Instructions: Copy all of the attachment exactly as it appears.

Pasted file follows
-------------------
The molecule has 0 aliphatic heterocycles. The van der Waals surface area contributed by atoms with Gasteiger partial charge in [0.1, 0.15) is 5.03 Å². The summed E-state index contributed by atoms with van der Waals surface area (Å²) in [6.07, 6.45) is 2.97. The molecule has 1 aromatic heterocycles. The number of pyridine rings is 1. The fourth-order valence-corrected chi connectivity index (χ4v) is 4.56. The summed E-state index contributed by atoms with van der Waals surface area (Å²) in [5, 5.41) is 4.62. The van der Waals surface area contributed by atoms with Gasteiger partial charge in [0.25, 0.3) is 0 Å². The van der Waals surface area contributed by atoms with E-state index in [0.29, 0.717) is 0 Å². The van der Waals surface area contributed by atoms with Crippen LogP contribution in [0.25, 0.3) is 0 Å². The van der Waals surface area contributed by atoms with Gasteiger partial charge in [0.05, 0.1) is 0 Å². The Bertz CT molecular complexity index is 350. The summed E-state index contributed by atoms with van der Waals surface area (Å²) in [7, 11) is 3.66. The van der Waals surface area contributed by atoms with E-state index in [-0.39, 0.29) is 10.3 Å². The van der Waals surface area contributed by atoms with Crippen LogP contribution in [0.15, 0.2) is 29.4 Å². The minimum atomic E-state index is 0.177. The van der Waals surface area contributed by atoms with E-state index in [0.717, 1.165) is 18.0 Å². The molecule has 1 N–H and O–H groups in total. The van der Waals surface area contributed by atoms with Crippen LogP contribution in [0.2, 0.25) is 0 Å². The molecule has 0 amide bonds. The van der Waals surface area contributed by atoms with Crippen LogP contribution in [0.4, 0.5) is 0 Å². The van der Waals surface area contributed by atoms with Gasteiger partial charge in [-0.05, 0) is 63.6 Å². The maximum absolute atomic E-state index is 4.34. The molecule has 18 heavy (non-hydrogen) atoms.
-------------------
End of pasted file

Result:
The molecule has 0 aliphatic heterocycles. The van der Waals surface area contributed by atoms with Gasteiger partial charge in [0.1, 0.15) is 5.03 Å². The summed E-state index contributed by atoms with van der Waals surface area (Å²) in [6.07, 6.45) is 2.97. The molecule has 1 aromatic heterocycles. The number of pyridine rings is 1. The fourth-order valence-corrected chi connectivity index (χ4v) is 4.56. The summed E-state index contributed by atoms with van der Waals surface area (Å²) in [5, 5.41) is 4.62. The van der Waals surface area contributed by atoms with Gasteiger partial charge in [0.25, 0.3) is 0 Å². The van der Waals surface area contributed by atoms with E-state index in [0.29, 0.717) is 0 Å². The van der Waals surface area contributed by atoms with Crippen LogP contribution in [0.25, 0.3) is 0 Å². The van der Waals surface area contributed by atoms with Gasteiger partial charge in [0.05, 0.1) is 0 Å². The Bertz CT molecular complexity index is 350. The summed E-state index contributed by atoms with van der Waals surface area (Å²) in [7, 11) is 3.66. The van der Waals surface area contributed by atoms with E-state index in [-0.39, 0.29) is 10.3 Å². The van der Waals surface area contributed by atoms with Crippen LogP contribution in [0.15, 0.2) is 29.4 Å². The minimum atomic E-state index is 0.177. The van der Waals surface area contributed by atoms with E-state index in [0.717, 1.165) is 18.0 Å². The molecule has 1 N–H and O–H groups in total. The van der Waals surface area contributed by atoms with Crippen LogP contribution in [0.2, 0.25) is 0 Å². The molecule has 0 amide bonds. The van der Waals surface area contributed by atoms with Crippen LogP contribution in [0.4, 0.5) is 0 Å². The van der Waals surface area contributed by atoms with Gasteiger partial charge in [-0.05, 0) is 63.6 Å². The maximum absolute atomic E-state index is 4.34. The molecule has 18 heavy (non-hydrogen) atoms.